To Unleash Blockchain's Potential, Government Must Direct Its Growth


One of the biggest issues federal agencies run into with blockchain projects is making sure sensitive data doesn't fall into the wrong hands.

The decentralized ledger system behind Bitcoin has the potential to revolutionize everything from personal finance to international trade, but blockchain needs privacy and security standards before any of that can happen, according to federal tech experts.

As agencies begin exploring ways to use blockchain for managing health records and securing the border, the Congressional Blockchain Caucus hosted a panel where technologists from government and the private sector highlighted the specific areas where federal standards could help foster blockchain’s growth.

“We love the technology, but we also have to work out the details,” said caucus co-chair Rep. David Schweikert, R-Ariz., on Thursday. Blockchain’s uses are limited today, he said, and realizing its full potential requires Congress to pass laws that shape it into a “bulletproof” way to prove ownership and identity.

Blockchain technology allows users to manage virtual assets on an encrypted ledger that permanently records every exchange. Because outsiders can’t tamper with the transaction history, it’s an ideal system for keeping tabs on valuable data.

But one of the biggest issues federal agencies run into with blockchain is cybersecurity, said Thomas Savage, a blockchain researcher at the Centers for Disease Control and Prevention. Many government records contain sensitive personal data, and setting standards for managing that information on blockchain would build additional layers into the existing security framework, he said.

As CDC plans a pilot program for managing health records with blockchain, Savage said it would be helpful to have federal organizations like the National Institute of Standards and Technology to create a framework for securing such data. On a broader scale, such guidelines would give agencies and businesses “a way to prove the integrity” of their data, he said.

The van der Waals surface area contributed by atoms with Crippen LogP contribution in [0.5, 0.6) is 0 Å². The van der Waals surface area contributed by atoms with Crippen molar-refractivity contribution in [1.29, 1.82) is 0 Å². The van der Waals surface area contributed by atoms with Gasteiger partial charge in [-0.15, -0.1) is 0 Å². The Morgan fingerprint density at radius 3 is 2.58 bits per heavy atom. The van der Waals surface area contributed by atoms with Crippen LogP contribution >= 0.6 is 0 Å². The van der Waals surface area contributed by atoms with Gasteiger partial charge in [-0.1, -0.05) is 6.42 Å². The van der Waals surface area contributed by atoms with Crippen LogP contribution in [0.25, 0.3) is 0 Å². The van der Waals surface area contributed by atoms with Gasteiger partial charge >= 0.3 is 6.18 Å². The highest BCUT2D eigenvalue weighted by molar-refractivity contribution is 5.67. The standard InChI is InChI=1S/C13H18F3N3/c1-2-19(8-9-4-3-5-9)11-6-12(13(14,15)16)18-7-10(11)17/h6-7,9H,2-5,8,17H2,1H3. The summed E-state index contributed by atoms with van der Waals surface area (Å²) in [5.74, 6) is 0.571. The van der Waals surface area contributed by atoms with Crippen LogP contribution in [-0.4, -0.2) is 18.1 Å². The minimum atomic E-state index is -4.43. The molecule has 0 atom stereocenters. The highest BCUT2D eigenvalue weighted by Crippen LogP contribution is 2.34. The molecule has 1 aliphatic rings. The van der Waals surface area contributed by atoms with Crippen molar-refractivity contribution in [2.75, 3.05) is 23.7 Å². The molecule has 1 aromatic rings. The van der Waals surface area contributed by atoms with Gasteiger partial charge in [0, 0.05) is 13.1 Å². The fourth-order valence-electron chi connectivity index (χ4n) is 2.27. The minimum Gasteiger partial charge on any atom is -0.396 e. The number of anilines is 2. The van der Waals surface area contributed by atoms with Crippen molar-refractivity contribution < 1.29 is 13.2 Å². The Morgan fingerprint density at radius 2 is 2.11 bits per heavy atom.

Brian Trackman, counsel for the U.S. Commodity Futures Trading Commission, recommended creating a uniform format for data stored on the blockchain. Doing so enables one blockchain system to receive information from another without misinterpreting the data, he said.

Similarly, standardizing the software that blockchain is built on would also allow groups to adopt the technology more rapidly, particularly if it’s done on an international scale, said Robert Strayer, the State Department’s deputy assistant secretary for cyber and international communications and information policy.

Interoperable software would allow governments and businesses around the world to share data, send money and trade goods “easily and without interruption,” he said, but the Congress should be wary about regulating technological development. Instead of forcing groups to build themselves around a particular software, market-driven innovation would likely create the most efficient and effective solution.

While most people directly associate blockchain with Bitcoin and other virtual currencies, Savage said they might not be seeing the big picture.

“The cryptocurrency aspect I find to be mostly a distraction to the work we’re trying to do,” he said. “There’s an intrinsic value to the technology that has the promise of bringing individual empowerment … in a number of areas.”

Editor's Note: This story was updated to clarify comments from Thomas Savage.